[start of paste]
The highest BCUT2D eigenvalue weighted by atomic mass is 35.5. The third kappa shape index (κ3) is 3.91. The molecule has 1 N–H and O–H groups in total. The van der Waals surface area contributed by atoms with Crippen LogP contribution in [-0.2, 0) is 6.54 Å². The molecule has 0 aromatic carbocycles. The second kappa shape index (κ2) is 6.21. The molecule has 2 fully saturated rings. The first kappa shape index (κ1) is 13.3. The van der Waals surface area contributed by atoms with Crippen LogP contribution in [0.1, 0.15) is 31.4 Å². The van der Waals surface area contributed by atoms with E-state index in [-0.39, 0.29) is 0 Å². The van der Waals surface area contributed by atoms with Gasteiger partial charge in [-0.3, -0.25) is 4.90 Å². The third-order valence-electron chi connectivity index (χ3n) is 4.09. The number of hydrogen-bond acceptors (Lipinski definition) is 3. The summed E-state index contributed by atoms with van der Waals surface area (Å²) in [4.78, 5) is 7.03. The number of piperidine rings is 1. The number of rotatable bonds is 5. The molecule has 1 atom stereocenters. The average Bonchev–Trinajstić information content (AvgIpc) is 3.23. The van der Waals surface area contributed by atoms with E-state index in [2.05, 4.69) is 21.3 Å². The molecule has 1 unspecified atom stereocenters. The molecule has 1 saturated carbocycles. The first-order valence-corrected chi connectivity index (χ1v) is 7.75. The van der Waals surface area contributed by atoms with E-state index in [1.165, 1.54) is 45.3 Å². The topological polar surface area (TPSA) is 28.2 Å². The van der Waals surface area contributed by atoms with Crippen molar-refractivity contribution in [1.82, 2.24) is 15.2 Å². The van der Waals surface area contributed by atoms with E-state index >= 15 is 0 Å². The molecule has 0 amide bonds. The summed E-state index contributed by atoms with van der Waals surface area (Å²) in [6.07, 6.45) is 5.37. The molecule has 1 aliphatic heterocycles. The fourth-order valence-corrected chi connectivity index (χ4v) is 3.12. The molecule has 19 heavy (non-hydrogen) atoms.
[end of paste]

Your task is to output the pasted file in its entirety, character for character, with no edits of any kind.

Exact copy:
The highest BCUT2D eigenvalue weighted by atomic mass is 35.5. The third kappa shape index (κ3) is 3.91. The molecule has 1 N–H and O–H groups in total. The van der Waals surface area contributed by atoms with Crippen LogP contribution in [-0.2, 0) is 6.54 Å². The molecule has 0 aromatic carbocycles. The second kappa shape index (κ2) is 6.21. The molecule has 2 fully saturated rings. The first kappa shape index (κ1) is 13.3. The van der Waals surface area contributed by atoms with Crippen LogP contribution in [0.1, 0.15) is 31.4 Å². The van der Waals surface area contributed by atoms with E-state index in [-0.39, 0.29) is 0 Å². The van der Waals surface area contributed by atoms with Gasteiger partial charge in [-0.3, -0.25) is 4.90 Å². The third-order valence-electron chi connectivity index (χ3n) is 4.09. The number of hydrogen-bond acceptors (Lipinski definition) is 3. The summed E-state index contributed by atoms with van der Waals surface area (Å²) in [4.78, 5) is 7.03. The number of piperidine rings is 1. The number of rotatable bonds is 5. The molecule has 1 atom stereocenters. The average Bonchev–Trinajstić information content (AvgIpc) is 3.23. The van der Waals surface area contributed by atoms with E-state index in [2.05, 4.69) is 21.3 Å². The molecule has 1 unspecified atom stereocenters. The molecule has 1 saturated carbocycles. The first-order valence-corrected chi connectivity index (χ1v) is 7.75. The van der Waals surface area contributed by atoms with E-state index in [1.165, 1.54) is 45.3 Å². The topological polar surface area (TPSA) is 28.2 Å². The van der Waals surface area contributed by atoms with Crippen molar-refractivity contribution in [1.82, 2.24) is 15.2 Å². The van der Waals surface area contributed by atoms with E-state index >= 15 is 0 Å². The molecule has 0 amide bonds. The summed E-state index contributed by atoms with van der Waals surface area (Å²) in [6.07, 6.45) is 5.37. The molecule has 1 aliphatic heterocycles. The fourth-order valence-corrected chi connectivity index (χ4v) is 3.12. The molecule has 19 heavy (non-hydrogen) atoms.